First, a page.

…Accidentally, And On Purpose
There was only one other customer in the bagel shop when walked in. The manager and another employee were making a sandwich for him. The employee was teasing the manager by handing her bacon, once slice at a time. The young man was embarrassed when he saw me there.
I joked with both 0f them a little to let them know I wasn’t bothered. I said “don’t worry about it, I wouldn’t interrupt when you’re handing out the bacon.” I thought about how that sounded and added “I know that sounds dirty, but I don’t mean it to be.”
Accidental dirty talk is something we all will find ourselves doing at one time or another. When I made my bacon remark I was referring to what I’d seen him doing. How do we end up in these (unintentionally) embarrassing situations?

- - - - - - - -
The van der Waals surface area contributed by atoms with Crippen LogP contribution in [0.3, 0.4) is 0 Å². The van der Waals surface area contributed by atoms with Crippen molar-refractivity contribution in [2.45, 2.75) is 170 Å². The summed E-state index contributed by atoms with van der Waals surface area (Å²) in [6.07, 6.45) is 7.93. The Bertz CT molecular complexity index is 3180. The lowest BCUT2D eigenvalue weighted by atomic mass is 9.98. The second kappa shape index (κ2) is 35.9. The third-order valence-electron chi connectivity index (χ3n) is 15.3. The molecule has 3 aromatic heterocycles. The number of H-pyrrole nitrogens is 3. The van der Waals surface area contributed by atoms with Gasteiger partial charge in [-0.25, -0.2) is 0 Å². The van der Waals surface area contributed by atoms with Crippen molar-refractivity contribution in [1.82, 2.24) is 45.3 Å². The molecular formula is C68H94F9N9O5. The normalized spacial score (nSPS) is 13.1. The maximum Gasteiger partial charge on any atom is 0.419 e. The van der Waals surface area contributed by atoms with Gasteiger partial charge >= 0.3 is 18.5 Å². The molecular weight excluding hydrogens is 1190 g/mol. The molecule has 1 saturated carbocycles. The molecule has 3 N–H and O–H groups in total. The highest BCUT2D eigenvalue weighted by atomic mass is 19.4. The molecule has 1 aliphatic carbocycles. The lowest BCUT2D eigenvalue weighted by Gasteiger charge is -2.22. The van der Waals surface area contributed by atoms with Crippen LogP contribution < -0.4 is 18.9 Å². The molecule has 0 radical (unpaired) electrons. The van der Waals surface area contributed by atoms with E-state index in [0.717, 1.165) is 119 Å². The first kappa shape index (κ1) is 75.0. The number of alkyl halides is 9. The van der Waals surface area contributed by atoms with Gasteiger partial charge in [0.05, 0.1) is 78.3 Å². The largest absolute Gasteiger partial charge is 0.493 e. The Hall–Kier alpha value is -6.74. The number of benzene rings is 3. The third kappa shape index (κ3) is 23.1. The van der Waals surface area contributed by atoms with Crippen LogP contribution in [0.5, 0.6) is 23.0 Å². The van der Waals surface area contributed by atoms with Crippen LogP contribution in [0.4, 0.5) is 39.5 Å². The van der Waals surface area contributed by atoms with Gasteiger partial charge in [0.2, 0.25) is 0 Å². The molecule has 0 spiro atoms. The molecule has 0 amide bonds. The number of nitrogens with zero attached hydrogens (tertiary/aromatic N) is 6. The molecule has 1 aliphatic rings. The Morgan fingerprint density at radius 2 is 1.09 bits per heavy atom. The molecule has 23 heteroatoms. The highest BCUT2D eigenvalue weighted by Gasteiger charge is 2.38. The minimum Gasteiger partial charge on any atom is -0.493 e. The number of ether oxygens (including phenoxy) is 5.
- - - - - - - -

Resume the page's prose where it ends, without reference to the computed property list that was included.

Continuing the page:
It Isn’t What You Say, It Is How You Say It
Let’s examine the bacon remark because it is structured in the way that most accidental potty mouth phrases are. Handing out the bacon follows a simple grammatical pattern – action verb, adjective, noun. There may be other modifiers in there, but you can accidentally imply something using just three words. That pattern can be modified to action verb, adjective, adjective, noun, as in “handing out the crispy bacon”. Adding the second adjective turns plain dirty talk to filth.
That simple pattern can be filled with most any words that fit those parts of speech to become part of an unintentionally suggestive remark. Allow me to provide you with some examples:
When I walked in, he was buttering his toast.
The mechanic rotated her tires.
I asked the maid to polish my silver before she left.
These examples are innocent sentences about ordinary things. They are also suggestive sentences about naughty things. Why? Because they fit the pattern.
Understanding the pattern of these phrases helps us understand why we find ourselves feeling awkward about something we said, when we didn’t really say anything that bad. But the pattern is instructional as well.
If It Works Accidentally, It Can Work On Purpose